By Glenn Ellis
Amidst all the heart-warming seasonal stories this time of year, a grim fact also exists — several studies have reported an uptick in deaths around Christmas and New Year’s compared to other times throughout the year.
In fact, according to a study published in the Journal Circulation, the top three days for heart attacks are December 25, December 26 and January 1, respectively. Regardless of where we live, researchers have found, we are more susceptible to heart attacks in the winter months, even if it is 72 and sunny in California!
Sometimes referred to as “holiday heart attacks,” the phenomena has been explained through several studies over the years. What researchers have found is that deaths from cardiac and non-cardiac causes often peak during the holiday period.
While researchers don’t know exactly why deaths are more common around the holidays, some possible reasons include changes in diet and alcohol consumption; stress from family interactions, strained finances, travel and entertaining; respiratory problems from burning wood; and lack of attention to the signs and symptoms of a heart attack.
There are many different factors that could play a role. For instance, cold weather can constrict arteries and increase demand on the heart. Additional holiday stress could result in a delayed doctor visit or a patient could break from healthy eating.
So, what can we do to help protect ourselves from a heart attack this holiday?
Don’t put off medical attention – Despite the big family gatherings, office parties and travel plans, if you are not feeling right, don’t wait until after the holidays to get it checked out. Know the signs of a heart attack and talk with your doctor immediately. Taking the right precautions early can help stop a heart attack in its tracks.
Reduce stress – With end of year events, projects at work, parties, shopping, and shorter days, we tend to feel rushed and stressed during this time of the year. Reduce your stress and help give your heart a break by getting in regular exercise and good quality sleep, eat as healthy as you can and try not to overload yourself with multiple commitments.
Try not to overindulge – The holidays are nearly synonymous with indulgence. With many events centered on the food and drinks served, set a plan for yourself to enjoy the food and spirits, while not overindulging. Too much drinking, for example, can trigger atrial fibrillation, which can increase the risk for heart attack and stroke.
Ditch the digging – While we benefit from regular exercise, especially during the holidays, extreme physical exertion like shoveling show can be bad for our hearts. If a big winter storm moves in, consider asking a neighbor or friend to help shovel your sidewalks and driveway. If you smoke, have a family history of coronary artery disease or have had a previous heart attack, it is best to leave the shoveling up to someone else.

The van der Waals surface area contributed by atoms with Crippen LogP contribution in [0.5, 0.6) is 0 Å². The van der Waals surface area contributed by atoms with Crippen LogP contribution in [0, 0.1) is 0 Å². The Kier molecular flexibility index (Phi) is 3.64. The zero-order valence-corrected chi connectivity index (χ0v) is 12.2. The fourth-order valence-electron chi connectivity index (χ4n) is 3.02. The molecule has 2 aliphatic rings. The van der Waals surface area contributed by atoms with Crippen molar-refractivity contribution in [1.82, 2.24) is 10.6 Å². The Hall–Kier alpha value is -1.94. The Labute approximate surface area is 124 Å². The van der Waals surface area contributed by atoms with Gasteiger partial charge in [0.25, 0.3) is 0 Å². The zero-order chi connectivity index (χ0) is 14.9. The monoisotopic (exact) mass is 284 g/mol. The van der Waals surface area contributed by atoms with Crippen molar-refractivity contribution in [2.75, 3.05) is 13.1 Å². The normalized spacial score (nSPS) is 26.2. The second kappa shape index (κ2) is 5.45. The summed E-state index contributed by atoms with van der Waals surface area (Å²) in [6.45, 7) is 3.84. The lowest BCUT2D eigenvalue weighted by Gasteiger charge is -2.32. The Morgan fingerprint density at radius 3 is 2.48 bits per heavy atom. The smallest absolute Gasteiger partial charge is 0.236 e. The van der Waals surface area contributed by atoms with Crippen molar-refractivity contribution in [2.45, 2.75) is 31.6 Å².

Avoid exposure to cold temperatures – Winter weather can be hard on the body, especially the heart. Cold temperatures cause arteries to tighten, which can restrict blood flow and reduce oxygen to the heart. While the heart is working harder to maintain body temperature, restricted blood flow and reduced oxygen to the heart can trigger a heart attack. Reduce exposure to cold temperatures outside and make sure the heat is on inside to help alleviate stress on your heart.
Get your flu shot – A recent study has found getting a flu shot can help reduce the risk of a heart attack, stroke and cardiac death by 50 percent. For those with heart disease, the flu shot can help reduce the risk of flu-related complications, which is especially important considering more people die from the flu who have heart disease than any other chronic condition.
Keep your distance from the fireplace – Although there’s nothing like cozying up to the fire when it’s cold outside, smoke from the fireplace is a carcinogenic like the smoke of a cigarette. Studies have found the fine particles from the smoke can go deep into the lungs and increase the risk for heart attack and stroke.
Finally, if you know someone who is depressed, alone, or isolated during the holiday season, reach out and cheer them up – it may be the best thing you do for their heart as well as yours.
Make sure the holidays don’t get in the way of taking your medicines and continuing to be attentive to a healthy diet. But even when the holidays are passed, these things continue to be issues all year long because heart disease remains a leading threat to America’s health.
Remember, I’m not a doctor. I just sound like one.
Take good care of yourself and live the best life possible!
The information included in this column is for educational purposes only. It is not intended nor implied to be a substitute for professional medical advice.
Glenn Ellis is a health columnist and radio commentator who lectures, nationally and internationally on health related topics. Listen to Glenn, on radio in Birmingham or V94.9, Sundays at 7:50 p.m., or visit: www.glennellis.com